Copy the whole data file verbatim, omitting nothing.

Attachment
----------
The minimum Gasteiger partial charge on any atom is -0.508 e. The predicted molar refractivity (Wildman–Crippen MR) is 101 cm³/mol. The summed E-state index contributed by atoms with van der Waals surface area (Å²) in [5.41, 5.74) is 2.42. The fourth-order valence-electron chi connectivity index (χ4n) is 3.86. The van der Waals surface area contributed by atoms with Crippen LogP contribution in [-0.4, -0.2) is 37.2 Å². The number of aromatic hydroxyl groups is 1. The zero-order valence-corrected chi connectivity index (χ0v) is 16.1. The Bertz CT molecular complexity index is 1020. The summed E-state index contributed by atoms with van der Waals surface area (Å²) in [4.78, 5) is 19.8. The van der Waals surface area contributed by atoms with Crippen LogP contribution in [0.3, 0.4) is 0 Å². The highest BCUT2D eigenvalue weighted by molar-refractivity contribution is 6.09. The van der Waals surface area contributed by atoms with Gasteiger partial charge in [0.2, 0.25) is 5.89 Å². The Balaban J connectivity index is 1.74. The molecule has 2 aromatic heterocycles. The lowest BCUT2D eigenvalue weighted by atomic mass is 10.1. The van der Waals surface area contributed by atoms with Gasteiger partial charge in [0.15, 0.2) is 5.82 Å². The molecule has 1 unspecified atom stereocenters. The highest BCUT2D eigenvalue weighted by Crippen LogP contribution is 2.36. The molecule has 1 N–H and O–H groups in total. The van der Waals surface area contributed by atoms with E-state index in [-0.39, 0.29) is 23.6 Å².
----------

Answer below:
The minimum Gasteiger partial charge on any atom is -0.508 e. The predicted molar refractivity (Wildman–Crippen MR) is 101 cm³/mol. The summed E-state index contributed by atoms with van der Waals surface area (Å²) in [5.41, 5.74) is 2.42. The fourth-order valence-electron chi connectivity index (χ4n) is 3.86. The van der Waals surface area contributed by atoms with Crippen LogP contribution in [-0.4, -0.2) is 37.2 Å². The number of aromatic hydroxyl groups is 1. The zero-order valence-corrected chi connectivity index (χ0v) is 16.1. The Bertz CT molecular complexity index is 1020. The summed E-state index contributed by atoms with van der Waals surface area (Å²) in [4.78, 5) is 19.8. The van der Waals surface area contributed by atoms with Crippen LogP contribution in [0.3, 0.4) is 0 Å². The highest BCUT2D eigenvalue weighted by molar-refractivity contribution is 6.09. The van der Waals surface area contributed by atoms with Gasteiger partial charge in [0.2, 0.25) is 5.89 Å². The Balaban J connectivity index is 1.74. The molecule has 2 aromatic heterocycles. The lowest BCUT2D eigenvalue weighted by atomic mass is 10.1. The van der Waals surface area contributed by atoms with Gasteiger partial charge in [0.15, 0.2) is 5.82 Å². The molecule has 1 unspecified atom stereocenters. The highest BCUT2D eigenvalue weighted by Crippen LogP contribution is 2.36. The molecule has 1 N–H and O–H groups in total. The van der Waals surface area contributed by atoms with E-state index in [-0.39, 0.29) is 23.6 Å².